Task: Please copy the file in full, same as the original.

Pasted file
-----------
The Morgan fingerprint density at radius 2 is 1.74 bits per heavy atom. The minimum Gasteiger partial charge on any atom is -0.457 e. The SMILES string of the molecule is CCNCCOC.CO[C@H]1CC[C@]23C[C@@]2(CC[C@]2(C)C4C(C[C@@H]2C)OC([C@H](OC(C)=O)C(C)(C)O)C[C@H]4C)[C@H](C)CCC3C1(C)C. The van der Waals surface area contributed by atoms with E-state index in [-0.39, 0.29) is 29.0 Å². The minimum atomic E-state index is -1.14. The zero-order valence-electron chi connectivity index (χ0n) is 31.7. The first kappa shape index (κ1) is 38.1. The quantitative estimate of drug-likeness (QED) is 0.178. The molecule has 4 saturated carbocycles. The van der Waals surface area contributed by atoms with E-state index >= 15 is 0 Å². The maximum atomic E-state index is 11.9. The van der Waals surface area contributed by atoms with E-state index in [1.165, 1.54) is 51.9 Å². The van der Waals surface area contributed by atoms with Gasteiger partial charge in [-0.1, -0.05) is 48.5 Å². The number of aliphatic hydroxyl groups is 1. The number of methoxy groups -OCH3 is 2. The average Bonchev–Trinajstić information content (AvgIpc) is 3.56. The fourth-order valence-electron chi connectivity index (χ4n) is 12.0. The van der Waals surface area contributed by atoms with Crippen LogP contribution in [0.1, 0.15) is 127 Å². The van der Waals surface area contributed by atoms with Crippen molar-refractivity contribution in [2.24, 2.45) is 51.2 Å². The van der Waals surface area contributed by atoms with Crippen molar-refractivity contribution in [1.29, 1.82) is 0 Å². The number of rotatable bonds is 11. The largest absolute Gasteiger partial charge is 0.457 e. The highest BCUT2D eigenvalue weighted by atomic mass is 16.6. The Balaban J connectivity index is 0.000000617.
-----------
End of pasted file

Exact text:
The Morgan fingerprint density at radius 2 is 1.74 bits per heavy atom. The minimum Gasteiger partial charge on any atom is -0.457 e. The SMILES string of the molecule is CCNCCOC.CO[C@H]1CC[C@]23C[C@@]2(CC[C@]2(C)C4C(C[C@@H]2C)OC([C@H](OC(C)=O)C(C)(C)O)C[C@H]4C)[C@H](C)CCC3C1(C)C. The van der Waals surface area contributed by atoms with E-state index in [-0.39, 0.29) is 29.0 Å². The minimum atomic E-state index is -1.14. The zero-order valence-electron chi connectivity index (χ0n) is 31.7. The first kappa shape index (κ1) is 38.1. The quantitative estimate of drug-likeness (QED) is 0.178. The molecule has 4 saturated carbocycles. The van der Waals surface area contributed by atoms with E-state index >= 15 is 0 Å². The maximum atomic E-state index is 11.9. The van der Waals surface area contributed by atoms with E-state index in [1.165, 1.54) is 51.9 Å². The van der Waals surface area contributed by atoms with Gasteiger partial charge in [-0.1, -0.05) is 48.5 Å². The number of aliphatic hydroxyl groups is 1. The number of methoxy groups -OCH3 is 2. The average Bonchev–Trinajstić information content (AvgIpc) is 3.56. The fourth-order valence-electron chi connectivity index (χ4n) is 12.0. The van der Waals surface area contributed by atoms with Crippen LogP contribution in [0.1, 0.15) is 127 Å². The van der Waals surface area contributed by atoms with Crippen molar-refractivity contribution in [2.24, 2.45) is 51.2 Å². The van der Waals surface area contributed by atoms with Crippen molar-refractivity contribution in [1.29, 1.82) is 0 Å². The number of rotatable bonds is 11. The largest absolute Gasteiger partial charge is 0.457 e. The highest BCUT2D eigenvalue weighted by atomic mass is 16.6. The Balaban J connectivity index is 0.000000617.